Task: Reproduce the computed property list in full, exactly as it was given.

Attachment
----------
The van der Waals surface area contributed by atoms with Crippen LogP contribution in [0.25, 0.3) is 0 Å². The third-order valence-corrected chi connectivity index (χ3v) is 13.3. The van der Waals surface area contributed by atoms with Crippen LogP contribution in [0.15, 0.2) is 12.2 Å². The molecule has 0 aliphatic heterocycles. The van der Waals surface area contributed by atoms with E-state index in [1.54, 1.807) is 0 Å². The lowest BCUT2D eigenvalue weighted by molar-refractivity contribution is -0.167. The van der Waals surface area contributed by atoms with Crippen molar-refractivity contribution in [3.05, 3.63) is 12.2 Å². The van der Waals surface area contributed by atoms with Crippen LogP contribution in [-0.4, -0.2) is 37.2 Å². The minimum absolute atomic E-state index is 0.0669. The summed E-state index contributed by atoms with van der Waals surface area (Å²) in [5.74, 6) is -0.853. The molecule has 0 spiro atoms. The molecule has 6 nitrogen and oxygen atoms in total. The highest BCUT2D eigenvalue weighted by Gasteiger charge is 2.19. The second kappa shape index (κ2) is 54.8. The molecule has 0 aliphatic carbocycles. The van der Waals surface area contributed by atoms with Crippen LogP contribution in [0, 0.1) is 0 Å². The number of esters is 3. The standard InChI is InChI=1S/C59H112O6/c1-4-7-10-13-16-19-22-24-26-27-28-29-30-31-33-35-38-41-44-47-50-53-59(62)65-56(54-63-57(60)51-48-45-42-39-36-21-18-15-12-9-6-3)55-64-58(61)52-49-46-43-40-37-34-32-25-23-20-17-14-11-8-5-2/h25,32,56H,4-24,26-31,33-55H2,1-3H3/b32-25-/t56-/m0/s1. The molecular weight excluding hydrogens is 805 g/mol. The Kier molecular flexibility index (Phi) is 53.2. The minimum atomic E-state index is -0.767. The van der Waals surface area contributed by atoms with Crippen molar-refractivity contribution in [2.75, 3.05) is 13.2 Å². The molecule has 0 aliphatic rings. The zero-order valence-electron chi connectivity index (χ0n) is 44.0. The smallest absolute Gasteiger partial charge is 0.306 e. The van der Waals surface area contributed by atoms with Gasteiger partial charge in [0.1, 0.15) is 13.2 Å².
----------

The van der Waals surface area contributed by atoms with Crippen LogP contribution in [0.25, 0.3) is 0 Å². The third-order valence-corrected chi connectivity index (χ3v) is 13.3. The van der Waals surface area contributed by atoms with Crippen LogP contribution in [0.15, 0.2) is 12.2 Å². The molecule has 0 aliphatic heterocycles. The van der Waals surface area contributed by atoms with E-state index in [1.54, 1.807) is 0 Å². The lowest BCUT2D eigenvalue weighted by molar-refractivity contribution is -0.167. The van der Waals surface area contributed by atoms with Crippen molar-refractivity contribution in [3.05, 3.63) is 12.2 Å². The van der Waals surface area contributed by atoms with Crippen LogP contribution in [-0.4, -0.2) is 37.2 Å². The minimum absolute atomic E-state index is 0.0669. The summed E-state index contributed by atoms with van der Waals surface area (Å²) in [5.74, 6) is -0.853. The molecule has 0 spiro atoms. The molecule has 6 nitrogen and oxygen atoms in total. The highest BCUT2D eigenvalue weighted by Gasteiger charge is 2.19. The second kappa shape index (κ2) is 54.8. The molecule has 0 aliphatic carbocycles. The van der Waals surface area contributed by atoms with Crippen LogP contribution in [0, 0.1) is 0 Å². The number of esters is 3. The standard InChI is InChI=1S/C59H112O6/c1-4-7-10-13-16-19-22-24-26-27-28-29-30-31-33-35-38-41-44-47-50-53-59(62)65-56(54-63-57(60)51-48-45-42-39-36-21-18-15-12-9-6-3)55-64-58(61)52-49-46-43-40-37-34-32-25-23-20-17-14-11-8-5-2/h25,32,56H,4-24,26-31,33-55H2,1-3H3/b32-25-/t56-/m0/s1. The molecular weight excluding hydrogens is 805 g/mol. The Kier molecular flexibility index (Phi) is 53.2. The minimum atomic E-state index is -0.767. The van der Waals surface area contributed by atoms with Crippen molar-refractivity contribution in [2.75, 3.05) is 13.2 Å². The molecule has 0 aliphatic rings. The zero-order valence-electron chi connectivity index (χ0n) is 44.0. The smallest absolute Gasteiger partial charge is 0.306 e. The van der Waals surface area contributed by atoms with Gasteiger partial charge in [0.1, 0.15) is 13.2 Å².